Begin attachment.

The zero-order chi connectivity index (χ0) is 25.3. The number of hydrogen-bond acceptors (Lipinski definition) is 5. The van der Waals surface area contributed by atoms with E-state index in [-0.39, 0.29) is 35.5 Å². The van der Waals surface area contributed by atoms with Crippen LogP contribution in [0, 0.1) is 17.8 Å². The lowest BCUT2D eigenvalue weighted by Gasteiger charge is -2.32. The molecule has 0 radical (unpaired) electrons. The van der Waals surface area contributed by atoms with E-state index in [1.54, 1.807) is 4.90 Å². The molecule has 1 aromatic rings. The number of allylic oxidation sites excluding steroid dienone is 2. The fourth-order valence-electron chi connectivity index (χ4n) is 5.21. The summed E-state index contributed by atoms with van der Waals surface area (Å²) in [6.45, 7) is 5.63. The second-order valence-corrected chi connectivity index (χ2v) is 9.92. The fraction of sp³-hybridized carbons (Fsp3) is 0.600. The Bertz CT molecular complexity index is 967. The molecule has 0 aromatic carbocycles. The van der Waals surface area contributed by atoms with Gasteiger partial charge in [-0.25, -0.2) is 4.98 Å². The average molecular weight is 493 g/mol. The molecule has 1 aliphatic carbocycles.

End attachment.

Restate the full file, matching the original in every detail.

The zero-order chi connectivity index (χ0) is 25.3. The number of hydrogen-bond acceptors (Lipinski definition) is 5. The van der Waals surface area contributed by atoms with E-state index in [-0.39, 0.29) is 35.5 Å². The van der Waals surface area contributed by atoms with Crippen LogP contribution in [0, 0.1) is 17.8 Å². The lowest BCUT2D eigenvalue weighted by Gasteiger charge is -2.32. The molecule has 0 radical (unpaired) electrons. The van der Waals surface area contributed by atoms with E-state index in [1.54, 1.807) is 4.90 Å². The molecule has 1 aromatic rings. The number of allylic oxidation sites excluding steroid dienone is 2. The fourth-order valence-electron chi connectivity index (χ4n) is 5.21. The summed E-state index contributed by atoms with van der Waals surface area (Å²) in [6.45, 7) is 5.63. The second-order valence-corrected chi connectivity index (χ2v) is 9.92. The fraction of sp³-hybridized carbons (Fsp3) is 0.600. The Bertz CT molecular complexity index is 967. The molecule has 0 aromatic carbocycles. The van der Waals surface area contributed by atoms with Gasteiger partial charge in [-0.25, -0.2) is 4.98 Å². The average molecular weight is 493 g/mol. The molecule has 1 aliphatic carbocycles.